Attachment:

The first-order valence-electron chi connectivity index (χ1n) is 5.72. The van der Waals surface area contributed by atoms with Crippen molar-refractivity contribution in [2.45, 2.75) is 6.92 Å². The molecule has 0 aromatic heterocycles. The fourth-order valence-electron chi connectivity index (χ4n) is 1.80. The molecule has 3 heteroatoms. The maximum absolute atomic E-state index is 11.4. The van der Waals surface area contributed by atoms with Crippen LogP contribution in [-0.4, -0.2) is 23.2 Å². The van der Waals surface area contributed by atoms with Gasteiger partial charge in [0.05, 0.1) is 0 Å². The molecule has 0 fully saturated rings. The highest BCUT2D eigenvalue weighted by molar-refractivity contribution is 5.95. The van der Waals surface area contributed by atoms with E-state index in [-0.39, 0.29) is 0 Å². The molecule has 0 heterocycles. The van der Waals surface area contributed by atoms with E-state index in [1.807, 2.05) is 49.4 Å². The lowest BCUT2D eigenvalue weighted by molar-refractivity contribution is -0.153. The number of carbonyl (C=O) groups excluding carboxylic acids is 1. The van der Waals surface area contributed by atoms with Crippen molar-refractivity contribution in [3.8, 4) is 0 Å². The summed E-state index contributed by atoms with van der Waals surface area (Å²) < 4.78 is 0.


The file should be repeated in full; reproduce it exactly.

The first-order valence-electron chi connectivity index (χ1n) is 5.72. The van der Waals surface area contributed by atoms with Crippen molar-refractivity contribution in [2.45, 2.75) is 6.92 Å². The molecule has 0 aromatic heterocycles. The fourth-order valence-electron chi connectivity index (χ4n) is 1.80. The molecule has 3 heteroatoms. The maximum absolute atomic E-state index is 11.4. The van der Waals surface area contributed by atoms with Crippen LogP contribution in [-0.4, -0.2) is 23.2 Å². The van der Waals surface area contributed by atoms with Gasteiger partial charge in [0.05, 0.1) is 0 Å². The molecule has 0 fully saturated rings. The highest BCUT2D eigenvalue weighted by molar-refractivity contribution is 5.95. The van der Waals surface area contributed by atoms with E-state index in [-0.39, 0.29) is 0 Å². The molecule has 0 heterocycles. The van der Waals surface area contributed by atoms with E-state index in [1.807, 2.05) is 49.4 Å². The lowest BCUT2D eigenvalue weighted by molar-refractivity contribution is -0.153. The number of carbonyl (C=O) groups excluding carboxylic acids is 1. The van der Waals surface area contributed by atoms with Crippen molar-refractivity contribution in [3.8, 4) is 0 Å². The summed E-state index contributed by atoms with van der Waals surface area (Å²) < 4.78 is 0.